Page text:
In some cases, composers who emigrated were able to continue their careers, particularly those who came to the United States. The musical migration generated by the Third Reich enriched the American music scene and brought to it a new awareness and many new voices. As Walter Cook, chairman of the Institute of Fine Arts of New York University once said, “Hitler shakes the tree and I collect the apples."
Silenced Voices Rekindled
A Musical tribute to Composers Who Perished in the Holocaust
Pittsburgh Symphony members, Paul Silver, violist; Jeremy Black, Dennis O'Boyle, violinist; and Michael Lipman, cellist.
Candle Lighting: Survivor - Dr. Fred Reif & Miss Pennsylvania 2003 - Candace Otto
Emcee: Lynn Cullen - WPTT talk show host
Narrator: Bob Watt - WTAE channel 4 news
Vocalists: Candace Otto, Jacklyn Jacknin, Brett Laughlin, Kris Rust - Choral Director at Franklin Regional Senior High School, Liz Brahim, Donna Clark, Sue Swackhamer, and Katherine Heron
Flutist: Melissa Antolec Cellist: Carrie Bortz
Pianist: Nancy Rubenstein-Messham
We are also very pleased to let you know that a DVD and Video are being made from the concert.
Initially, we are offering the DVD. Please contact me at 412-427-5500 or DebO1960@aol.com if you would like a copy of the DVD.
The Holocaust Project: Born to Remember is a nonprofit agency with two main goals:
First, we must insure that the memories and lessons of those who have survived the Holocaust will be preserved. Many of the survivors are now quite elderly. Their stories have a truly amazing power to change the lives of people of all ages, particularly children.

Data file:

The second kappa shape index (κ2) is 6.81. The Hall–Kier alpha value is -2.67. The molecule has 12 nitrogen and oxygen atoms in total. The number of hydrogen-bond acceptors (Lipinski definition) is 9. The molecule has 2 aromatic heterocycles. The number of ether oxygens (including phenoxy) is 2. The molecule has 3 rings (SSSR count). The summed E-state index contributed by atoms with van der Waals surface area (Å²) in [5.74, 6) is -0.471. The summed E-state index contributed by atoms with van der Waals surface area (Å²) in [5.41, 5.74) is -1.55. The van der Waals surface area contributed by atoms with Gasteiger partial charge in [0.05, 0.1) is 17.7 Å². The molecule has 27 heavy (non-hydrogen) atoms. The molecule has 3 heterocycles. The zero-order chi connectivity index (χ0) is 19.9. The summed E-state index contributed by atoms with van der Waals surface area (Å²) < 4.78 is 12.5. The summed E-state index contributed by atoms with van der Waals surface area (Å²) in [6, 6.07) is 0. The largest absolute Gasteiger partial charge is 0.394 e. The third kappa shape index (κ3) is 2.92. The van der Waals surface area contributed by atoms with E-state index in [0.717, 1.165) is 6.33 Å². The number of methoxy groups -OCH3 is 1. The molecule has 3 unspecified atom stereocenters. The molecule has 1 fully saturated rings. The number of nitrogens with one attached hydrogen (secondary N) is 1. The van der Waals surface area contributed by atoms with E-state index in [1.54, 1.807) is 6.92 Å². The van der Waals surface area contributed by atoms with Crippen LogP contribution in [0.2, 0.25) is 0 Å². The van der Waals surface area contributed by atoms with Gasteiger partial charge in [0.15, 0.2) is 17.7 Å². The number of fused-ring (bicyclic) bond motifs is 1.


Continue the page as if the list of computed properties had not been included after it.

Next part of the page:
Second, we will use the power of the survivors' and rescuers' stories to teach about the Holocaust and suggest that lessons from the past can positively influence the decisions made today.
We are achieving our goals through workshops, assembly programs, and the creation of an interactive CD.
The Holocaust Project has taken its message into schools, churches and synagogues. Responses to these programs have affirmed the importance of our message:
“I have seen a lot of programs set up to teach how to stand up to bullies, how to treat other people, and how to be anti-drug. But I've never seen a program…that does it as effectively as this program. It does make a change. They are not the same students.” - George Skornickel, Teacher and Gifted Education Coordinator at Highlands Middle School
“We really appreciated that Dr. Fred Reif came in and answered our questions about the Holocaust. It taught us that we should do the right thing even if it is hard to do. People back then really struggled with their lives. We should appreciate everything that we have, and do, and we are not in as bad of a situation as most people are. It really made us think about what we should do in the future to help others and not just help ourselves. Thank you so much for coming in and really helping us understand what happened. You made a difference in our lives.” -- Shadyside academy student
Ads and checks, made payable to Holocaust Project, should be sent to:
48 Newgate Road
Pittsburgh, PA 15202
We are a nonprofit agency and donations are tax deductible.
We appreciate your help raising money for these important endeavors.
Please contact me at 412-427-5500 or DebO1960@aol.com if you have any questions, comments or know of a group who would benefit from our presentations.